Arms-for-Dictators: a Bi-Partisan Tradition


The fringe issue of arms export criteria became headline news today, with the Independent’s splash on an ‘arms for dictators’ scandal. A parliamentary report by the Committees on Arms Export Controls raised a few eyebrows, but the embarrassment of the government approving arms sales to 25 out of 27 of the countries blacklisted as human rights abusers will soon vanish.

Of the 3,000 export licenses our government has approved, many have gone to Russia and Iran, who both support and arm the Syrian government. Items have been sent to Sri Lanka, Belarus, China and Zimbabwe – all of which feature prominently on the Foreign Office’s list of states with worrying civil rights records.

David Cameron is known for this. Only two weeks ago I wrote about his trip to the dictatorship of Kazakhstan with arms firm Rolls-Royce, where he boasted about British trade prospects. This follows on from Cameron’s tours of the gulf, where he has joined with arms firms to sell weapons to regimes who repress democracy. During the Arab spring in Bahrain and Egypt, demonstrators have been attacked with British-made tear gas, smoke canisters and demolition charges. Cameron’s arms-dealing jollies were interrupted by the Libyan Revolution, and the revoking of arms exports was a post-facto admission he was very wrong to have sold them in the first place. This dirty record was already known, for example, Amnesty have said that, “In 2009 the Saudi air force used UK-supplied Tornado fighter-bombers in attacks in Yemen which killed hundreds – possibly thousands – of civilians.”

For Conservatives who love to harp on about the strong rule of law, or Lib Dems who present themselves as the party of human rights, this makes for uncomfortable reading. Protecting democracy and human rights is supposed to be non-partisan, uncontroversial and supported by all. But it seems that the only thing non-partisan about human rights is that their violation through arms exports receives cross-party support, and Labour supporters have little to feel smug about given our own party’s track record.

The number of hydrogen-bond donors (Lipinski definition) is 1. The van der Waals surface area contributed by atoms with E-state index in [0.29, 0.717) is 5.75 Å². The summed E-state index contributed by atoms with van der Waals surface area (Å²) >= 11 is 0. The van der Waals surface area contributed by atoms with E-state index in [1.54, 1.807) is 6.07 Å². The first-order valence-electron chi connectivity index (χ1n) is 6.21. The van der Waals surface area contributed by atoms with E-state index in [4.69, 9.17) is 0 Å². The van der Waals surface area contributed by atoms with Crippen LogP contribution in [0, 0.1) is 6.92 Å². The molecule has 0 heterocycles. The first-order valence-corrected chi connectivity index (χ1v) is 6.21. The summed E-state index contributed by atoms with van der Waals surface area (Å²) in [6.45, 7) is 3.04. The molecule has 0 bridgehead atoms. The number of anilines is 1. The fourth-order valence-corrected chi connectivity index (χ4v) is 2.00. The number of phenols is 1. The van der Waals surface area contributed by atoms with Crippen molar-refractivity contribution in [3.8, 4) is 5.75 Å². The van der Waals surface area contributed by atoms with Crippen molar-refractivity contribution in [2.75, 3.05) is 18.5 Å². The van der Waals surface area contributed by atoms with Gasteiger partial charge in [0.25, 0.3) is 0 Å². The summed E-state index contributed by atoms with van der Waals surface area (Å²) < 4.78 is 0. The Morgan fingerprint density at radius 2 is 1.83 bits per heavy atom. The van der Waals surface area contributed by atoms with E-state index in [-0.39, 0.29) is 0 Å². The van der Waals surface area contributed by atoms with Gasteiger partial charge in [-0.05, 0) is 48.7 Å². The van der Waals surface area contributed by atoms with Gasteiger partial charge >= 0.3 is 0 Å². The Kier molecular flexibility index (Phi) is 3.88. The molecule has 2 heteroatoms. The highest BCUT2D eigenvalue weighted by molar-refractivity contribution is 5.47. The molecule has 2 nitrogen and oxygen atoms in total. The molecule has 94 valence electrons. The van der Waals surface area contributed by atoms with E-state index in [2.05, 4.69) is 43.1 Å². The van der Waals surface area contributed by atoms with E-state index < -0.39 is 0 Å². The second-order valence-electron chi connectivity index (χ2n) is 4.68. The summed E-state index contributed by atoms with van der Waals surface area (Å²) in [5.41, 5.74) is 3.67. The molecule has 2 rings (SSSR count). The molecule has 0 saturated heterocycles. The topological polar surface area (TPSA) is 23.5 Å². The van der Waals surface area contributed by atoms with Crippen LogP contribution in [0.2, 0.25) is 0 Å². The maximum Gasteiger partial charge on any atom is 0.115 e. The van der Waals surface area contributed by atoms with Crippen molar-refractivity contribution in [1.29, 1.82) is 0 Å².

The atrocious arms policy of Tony Blair is best explained by monitoring sales to Israel. When the Second Intifada broke out, the value of UK military export licences to Israel almost doubled from £12.5m in 2000 to £22.5m in 2001. Did this prove a good strategy? Between 2000 and 2010, 6371 Palestinians have been killed by Israeli forces, half of whom were not participating in hostilities.

After Blair’s departure, the silent scandal continued, as David Miliband was forced to admit that British components were used in Operation Cast Lead, an attack on the Gaza strip in 2008-9 which left 1,400 Palestinians dead, and saw Israel accused of war crimes by Amnesty, Human Rights Watch and the UN. This cosiness looks set to continue if Labour wins in 2015, as I have argued in the wake of the recent Labour Friends of Israel lunch and Douglas Alexander’s hawkish speech.

Israel was not the only recipient of Labour’s bloodstained generosity. The genocidal General Suharto, who devastated East Timor, tends to stick in the memory, while China and even Assad’s Syria were invited to arms fairs.

Because the arms industry is given a £700m subsidy, all of us, as taxpayers, voters and citizens, are collectively responsible for these outrages. There is nothing exclusively ‘left-wing’ about supporting human rights, but the conflict between rights and business proves too much for some.